Thanks to Dish Network and NBA League Pass, I get to watch a LOT of basketball. The Suns and the Lakers are two of the teams I’ve tracked all season. Both Kobe Bryant and Steve Nash tend to dominate the ball, with Kobe usually looking to score and Steve usually looking to pass.I like Steve Nash. Not only is Stevie one of my favorite players in the league, but he is one of my favorite people in all professional sports. How I wish more athletes had his character!
But tell me, what is the difference between most of a team’s points coming from one player (like Kobe Bryant), and most of a team’s assists coming from one player … like Steve Nash?
And tell me, what is harder to do: pass the ball to any one of 7 teammates who are all having a career best years? Or score against defenses that focus on you as the only player they regard as a real threat?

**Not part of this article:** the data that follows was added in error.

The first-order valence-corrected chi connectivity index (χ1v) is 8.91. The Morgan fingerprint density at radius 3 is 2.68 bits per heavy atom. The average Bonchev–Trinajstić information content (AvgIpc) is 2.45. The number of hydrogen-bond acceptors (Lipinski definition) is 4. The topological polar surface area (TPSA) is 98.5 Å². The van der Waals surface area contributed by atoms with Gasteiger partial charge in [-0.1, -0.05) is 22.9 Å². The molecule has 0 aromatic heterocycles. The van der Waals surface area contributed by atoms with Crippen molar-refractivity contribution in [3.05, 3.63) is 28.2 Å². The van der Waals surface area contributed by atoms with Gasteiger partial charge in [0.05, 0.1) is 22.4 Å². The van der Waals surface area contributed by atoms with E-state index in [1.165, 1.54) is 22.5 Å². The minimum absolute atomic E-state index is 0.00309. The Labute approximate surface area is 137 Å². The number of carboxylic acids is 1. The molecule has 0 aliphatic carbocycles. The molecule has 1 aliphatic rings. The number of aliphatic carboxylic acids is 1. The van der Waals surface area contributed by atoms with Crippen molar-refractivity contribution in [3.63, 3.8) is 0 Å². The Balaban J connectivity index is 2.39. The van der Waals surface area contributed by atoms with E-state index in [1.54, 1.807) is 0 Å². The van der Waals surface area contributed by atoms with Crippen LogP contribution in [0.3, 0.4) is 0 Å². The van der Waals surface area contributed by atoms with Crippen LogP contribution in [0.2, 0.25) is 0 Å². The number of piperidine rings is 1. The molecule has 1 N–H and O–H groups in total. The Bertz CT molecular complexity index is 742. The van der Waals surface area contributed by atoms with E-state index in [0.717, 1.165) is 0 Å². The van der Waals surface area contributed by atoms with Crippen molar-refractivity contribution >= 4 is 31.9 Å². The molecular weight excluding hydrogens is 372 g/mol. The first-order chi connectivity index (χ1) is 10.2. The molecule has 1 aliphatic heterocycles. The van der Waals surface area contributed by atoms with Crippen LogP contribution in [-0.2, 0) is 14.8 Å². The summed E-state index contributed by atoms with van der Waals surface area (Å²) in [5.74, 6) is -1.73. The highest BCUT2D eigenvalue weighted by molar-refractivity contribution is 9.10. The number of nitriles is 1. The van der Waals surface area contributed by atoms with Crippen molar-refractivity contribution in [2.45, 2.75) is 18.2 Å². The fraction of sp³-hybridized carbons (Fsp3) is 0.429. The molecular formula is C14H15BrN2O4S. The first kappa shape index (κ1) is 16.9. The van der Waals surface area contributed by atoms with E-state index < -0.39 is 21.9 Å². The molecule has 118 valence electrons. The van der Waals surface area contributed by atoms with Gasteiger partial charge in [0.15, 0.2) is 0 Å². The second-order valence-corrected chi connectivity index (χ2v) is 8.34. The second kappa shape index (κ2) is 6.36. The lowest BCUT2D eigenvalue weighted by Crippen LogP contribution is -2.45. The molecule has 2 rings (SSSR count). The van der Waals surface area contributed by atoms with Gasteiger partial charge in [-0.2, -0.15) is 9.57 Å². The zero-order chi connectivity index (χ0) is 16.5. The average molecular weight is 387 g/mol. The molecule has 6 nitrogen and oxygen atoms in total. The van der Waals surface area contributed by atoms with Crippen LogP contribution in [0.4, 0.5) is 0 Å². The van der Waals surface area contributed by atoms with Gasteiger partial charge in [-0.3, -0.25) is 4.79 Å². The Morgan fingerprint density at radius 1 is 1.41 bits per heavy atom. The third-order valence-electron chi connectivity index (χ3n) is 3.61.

And for all the good Nash does on one end of the floor, he pretty much gives half of it back with his token defense. Most offensive players use Nash like a rental car, although Nash really is a first class flopper.
Nevermind the debate about what refs did or didn’t call, and Nash losing the ball twice at critical times in Game 4 of the Suns’ first round series against the Lakers … before any of that happened, Laker Smush Parker shot his clutch 3 pointer over Steve Nash near the end of regulation like he wasn’t there. Had Nash defended Parker, the other two later incidents would not have mattered.
How can a player seriously be considered as THE most valuable player in the NBA who is only good on one end of the floor? That is not a valuable player, that is a valuable HALF a player!
You know what’s most valuable to championship basketball? Defense. Just look at the Pistons and the Spurs! One dimensional basketball couldn’t get Steve Nash’s Dallas Mavericks a championship, and it won’t get the Phoenix Suns one either.
Steve Nash is without question my favorite point guard in the league, but he is just not the league’s most valuable player.